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A photo of a White-bellied Storm Petrel (Fregetta grallaria)
White-bellied Storm Petrel

White-bellied Storm Petrel

Fregetta grallaria

The White-bellied Storm Petrel, Fregetta grallaria, is a small seabird with a distinctive coloration pattern. Its upper parts are dark while the underparts are light, with a white belly as its name suggests. This bird has a fine black bill, a square tail, and long legs that do not usually extend beyond the tail in flight. It measures approximately 18 to 20 centimeters in length and has a wingspan of 46 to 48 centimeters.

Identification Tips

To identify the White-bellied Storm Petrel, look for its contrasting plumage with black above and white below, including white upper tail coverts. The nasal tube is free at the end and upturned, and the bird exhibits a half culmen in length. Its tarsus is booted in front, with black webs, and the basal joint of the middle toe is flattened. The claws are blunt and flattened. There is no observed plumage variation between sexes or between adults and juveniles.

Habitat

This species is highly pelagic, spending most of its life on the open seas. It is rarely seen on land except near breeding colonies.

Distribution

The White-bellied Storm Petrel has a widespread range across the Southern Hemisphere's oceans, including the Pacific, Atlantic, and Indian Oceans. Its movements at sea are not well understood, and it is thought to migrate northward to some extent.

Behaviour

The White-bellied Storm Petrel is known for its low gliding flight, often pattering and dipping to feed. It is nocturnal on land and is thought to be generally silent at sea, becoming vocal only when nesting.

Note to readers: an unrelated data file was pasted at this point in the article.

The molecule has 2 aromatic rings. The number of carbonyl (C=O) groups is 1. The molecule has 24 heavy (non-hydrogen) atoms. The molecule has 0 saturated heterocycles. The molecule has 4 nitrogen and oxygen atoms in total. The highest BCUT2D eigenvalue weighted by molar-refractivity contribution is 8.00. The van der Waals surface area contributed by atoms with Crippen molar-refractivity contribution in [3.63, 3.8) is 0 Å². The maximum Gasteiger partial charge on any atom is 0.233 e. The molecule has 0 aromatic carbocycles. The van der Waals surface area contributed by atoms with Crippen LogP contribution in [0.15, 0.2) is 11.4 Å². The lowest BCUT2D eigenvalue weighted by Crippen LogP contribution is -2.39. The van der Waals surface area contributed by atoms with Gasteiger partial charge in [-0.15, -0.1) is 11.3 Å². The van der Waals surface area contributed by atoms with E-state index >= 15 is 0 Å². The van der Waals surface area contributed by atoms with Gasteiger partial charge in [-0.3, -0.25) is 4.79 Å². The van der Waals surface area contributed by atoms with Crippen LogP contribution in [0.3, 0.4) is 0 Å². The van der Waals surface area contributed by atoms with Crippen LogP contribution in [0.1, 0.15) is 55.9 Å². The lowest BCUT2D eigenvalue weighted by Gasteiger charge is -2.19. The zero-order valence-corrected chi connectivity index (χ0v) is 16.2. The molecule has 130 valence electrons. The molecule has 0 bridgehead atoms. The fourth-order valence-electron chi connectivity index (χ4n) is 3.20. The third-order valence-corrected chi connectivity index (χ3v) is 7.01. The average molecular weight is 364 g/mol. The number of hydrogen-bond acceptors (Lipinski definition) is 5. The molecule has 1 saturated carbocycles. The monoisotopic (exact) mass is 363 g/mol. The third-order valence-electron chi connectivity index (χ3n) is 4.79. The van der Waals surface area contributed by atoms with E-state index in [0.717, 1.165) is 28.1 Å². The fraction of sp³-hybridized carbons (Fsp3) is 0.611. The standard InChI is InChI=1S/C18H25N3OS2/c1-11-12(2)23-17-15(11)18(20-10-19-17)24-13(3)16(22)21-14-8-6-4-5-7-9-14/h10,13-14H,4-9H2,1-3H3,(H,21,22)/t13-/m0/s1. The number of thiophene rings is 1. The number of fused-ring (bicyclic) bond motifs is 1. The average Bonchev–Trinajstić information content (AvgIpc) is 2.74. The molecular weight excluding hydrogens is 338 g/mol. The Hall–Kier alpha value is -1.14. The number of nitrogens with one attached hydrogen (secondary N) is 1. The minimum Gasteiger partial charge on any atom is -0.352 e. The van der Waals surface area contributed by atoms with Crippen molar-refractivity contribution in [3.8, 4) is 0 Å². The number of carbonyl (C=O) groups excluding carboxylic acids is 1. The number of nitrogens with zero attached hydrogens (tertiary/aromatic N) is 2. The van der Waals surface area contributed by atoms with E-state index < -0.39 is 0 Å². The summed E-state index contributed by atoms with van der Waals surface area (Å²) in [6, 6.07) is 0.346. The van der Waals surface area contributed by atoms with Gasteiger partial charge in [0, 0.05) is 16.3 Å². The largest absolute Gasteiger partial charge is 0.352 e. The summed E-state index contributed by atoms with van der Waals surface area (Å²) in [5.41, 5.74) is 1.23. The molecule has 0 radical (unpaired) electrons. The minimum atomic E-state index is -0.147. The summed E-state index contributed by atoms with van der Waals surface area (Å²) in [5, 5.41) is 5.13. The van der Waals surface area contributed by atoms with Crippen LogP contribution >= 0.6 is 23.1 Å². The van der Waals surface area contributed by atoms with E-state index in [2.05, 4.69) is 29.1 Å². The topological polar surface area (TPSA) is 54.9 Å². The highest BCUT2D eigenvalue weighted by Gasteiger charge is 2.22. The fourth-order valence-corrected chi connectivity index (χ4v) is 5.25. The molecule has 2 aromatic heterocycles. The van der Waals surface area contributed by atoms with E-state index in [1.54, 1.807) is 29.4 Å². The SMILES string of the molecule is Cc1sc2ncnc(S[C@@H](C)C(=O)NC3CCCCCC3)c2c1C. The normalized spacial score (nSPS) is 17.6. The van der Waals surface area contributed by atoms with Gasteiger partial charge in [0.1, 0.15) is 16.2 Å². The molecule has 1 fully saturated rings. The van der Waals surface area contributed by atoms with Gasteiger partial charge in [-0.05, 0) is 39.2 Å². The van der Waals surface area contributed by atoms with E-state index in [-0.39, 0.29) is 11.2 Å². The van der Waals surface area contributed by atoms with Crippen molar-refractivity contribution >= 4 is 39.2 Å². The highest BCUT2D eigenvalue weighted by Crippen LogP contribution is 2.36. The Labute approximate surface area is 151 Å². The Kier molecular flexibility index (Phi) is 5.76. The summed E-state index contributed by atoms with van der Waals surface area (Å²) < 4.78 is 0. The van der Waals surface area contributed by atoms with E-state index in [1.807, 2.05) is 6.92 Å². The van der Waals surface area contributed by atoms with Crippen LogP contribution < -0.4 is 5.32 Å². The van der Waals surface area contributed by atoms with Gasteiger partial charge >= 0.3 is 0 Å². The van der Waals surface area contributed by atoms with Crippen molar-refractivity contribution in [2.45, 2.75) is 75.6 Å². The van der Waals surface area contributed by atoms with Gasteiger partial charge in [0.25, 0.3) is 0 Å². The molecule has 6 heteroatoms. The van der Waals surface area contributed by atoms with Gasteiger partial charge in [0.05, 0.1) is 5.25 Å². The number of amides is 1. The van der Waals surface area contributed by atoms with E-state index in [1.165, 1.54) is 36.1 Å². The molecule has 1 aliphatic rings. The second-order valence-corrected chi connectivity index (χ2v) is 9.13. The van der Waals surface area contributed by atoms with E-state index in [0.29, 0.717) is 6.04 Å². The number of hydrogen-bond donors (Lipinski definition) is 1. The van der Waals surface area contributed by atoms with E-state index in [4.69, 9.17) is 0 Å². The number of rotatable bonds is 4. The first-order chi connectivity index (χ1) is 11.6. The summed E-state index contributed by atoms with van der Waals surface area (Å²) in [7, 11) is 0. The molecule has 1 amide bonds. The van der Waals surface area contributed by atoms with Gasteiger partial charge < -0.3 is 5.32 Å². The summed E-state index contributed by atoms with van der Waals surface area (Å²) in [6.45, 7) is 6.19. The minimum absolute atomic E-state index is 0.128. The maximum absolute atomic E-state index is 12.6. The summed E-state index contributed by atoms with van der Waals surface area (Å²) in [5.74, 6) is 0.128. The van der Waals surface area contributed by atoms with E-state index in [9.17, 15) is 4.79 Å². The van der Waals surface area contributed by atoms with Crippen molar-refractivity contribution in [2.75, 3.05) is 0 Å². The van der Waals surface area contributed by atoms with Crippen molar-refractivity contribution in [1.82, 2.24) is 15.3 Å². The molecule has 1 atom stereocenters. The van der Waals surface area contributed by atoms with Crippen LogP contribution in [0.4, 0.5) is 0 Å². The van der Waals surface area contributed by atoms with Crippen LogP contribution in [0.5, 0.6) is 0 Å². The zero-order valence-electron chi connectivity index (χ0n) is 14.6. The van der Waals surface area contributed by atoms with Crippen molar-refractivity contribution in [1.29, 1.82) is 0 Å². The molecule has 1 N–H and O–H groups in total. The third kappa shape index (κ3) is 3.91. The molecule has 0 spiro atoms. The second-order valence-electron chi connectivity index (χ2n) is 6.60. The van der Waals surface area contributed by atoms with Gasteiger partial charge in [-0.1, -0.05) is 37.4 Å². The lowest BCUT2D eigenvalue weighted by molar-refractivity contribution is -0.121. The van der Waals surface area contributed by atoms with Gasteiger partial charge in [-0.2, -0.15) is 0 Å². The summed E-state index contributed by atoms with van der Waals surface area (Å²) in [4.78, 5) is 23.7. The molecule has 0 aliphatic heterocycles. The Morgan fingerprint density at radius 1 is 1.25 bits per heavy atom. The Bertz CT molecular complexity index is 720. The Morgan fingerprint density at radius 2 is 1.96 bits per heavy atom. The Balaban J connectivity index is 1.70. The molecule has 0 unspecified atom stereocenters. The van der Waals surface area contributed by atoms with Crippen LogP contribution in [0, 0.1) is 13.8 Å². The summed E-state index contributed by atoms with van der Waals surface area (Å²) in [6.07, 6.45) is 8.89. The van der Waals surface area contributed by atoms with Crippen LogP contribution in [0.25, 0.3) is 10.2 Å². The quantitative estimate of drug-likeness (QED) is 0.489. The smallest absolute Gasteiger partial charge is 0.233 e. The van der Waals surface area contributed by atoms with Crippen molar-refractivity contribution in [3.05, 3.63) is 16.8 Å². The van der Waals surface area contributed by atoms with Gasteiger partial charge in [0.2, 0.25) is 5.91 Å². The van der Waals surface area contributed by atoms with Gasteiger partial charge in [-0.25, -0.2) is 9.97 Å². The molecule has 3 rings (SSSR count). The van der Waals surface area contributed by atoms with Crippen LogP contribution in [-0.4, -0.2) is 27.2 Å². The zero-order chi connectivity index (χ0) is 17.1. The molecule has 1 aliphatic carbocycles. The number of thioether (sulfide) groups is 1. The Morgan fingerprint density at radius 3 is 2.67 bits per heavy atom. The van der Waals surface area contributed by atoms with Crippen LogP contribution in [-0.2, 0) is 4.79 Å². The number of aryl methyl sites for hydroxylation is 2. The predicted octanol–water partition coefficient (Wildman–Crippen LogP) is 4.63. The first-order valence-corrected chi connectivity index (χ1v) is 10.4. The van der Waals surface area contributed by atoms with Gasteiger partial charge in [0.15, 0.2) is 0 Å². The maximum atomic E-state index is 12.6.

Song & Calls

The bird's voice is described as soft, high-pitched twittering calls, such as "pee-pee-pee-pee," repeated up to 20 times.

Breeding

Breeding colonies are found on offshore islands and rocky outcrops in the Pacific, Atlantic, and Indian Oceans. Nests are grass-lined and built in crevices and burrows. Breeding occurs in late summer and early autumn, with a single white egg laid between January and March. Both parents feed the young, which fledge from mid-April to May.

Diet and Feeding

The diet consists of small crustaceans, squid, and sea skaters. The White-bellied Storm Petrel feeds by skimming across the water's surface and dipping to catch prey near the surface.

Conservation status

The IUCN Red List classifies the White-bellied Storm Petrel as Least Concern. However, in New Zealand, it is considered nationally endangered, and in Australia, it is listed as vulnerable. The species faces threats from habitat loss, invasive species, and environmental changes such as climate change and pollution.

Climate change

Climate change is expected to affect the productivity of the sea surface, which could impact the White-bellied Storm Petrel's food sources and breeding success. The species is considered sensitive to climate change, particularly due to its small and localized population, slow breeding, and specialized feeding habits.

Similar Species

The White-bellied Storm Petrel can be confused with similar species of black and white storm petrels due to morphological differences and varied color phases. However, its long legs and the absence of toe projection beyond the tail are distinguishing features.

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White-bellied Storm Petrels on Birda

Sightings
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🐦
lynsey sasso
03 Jun 2024 - 10:41pm
French Polynesia

More Austral Storm Petrels

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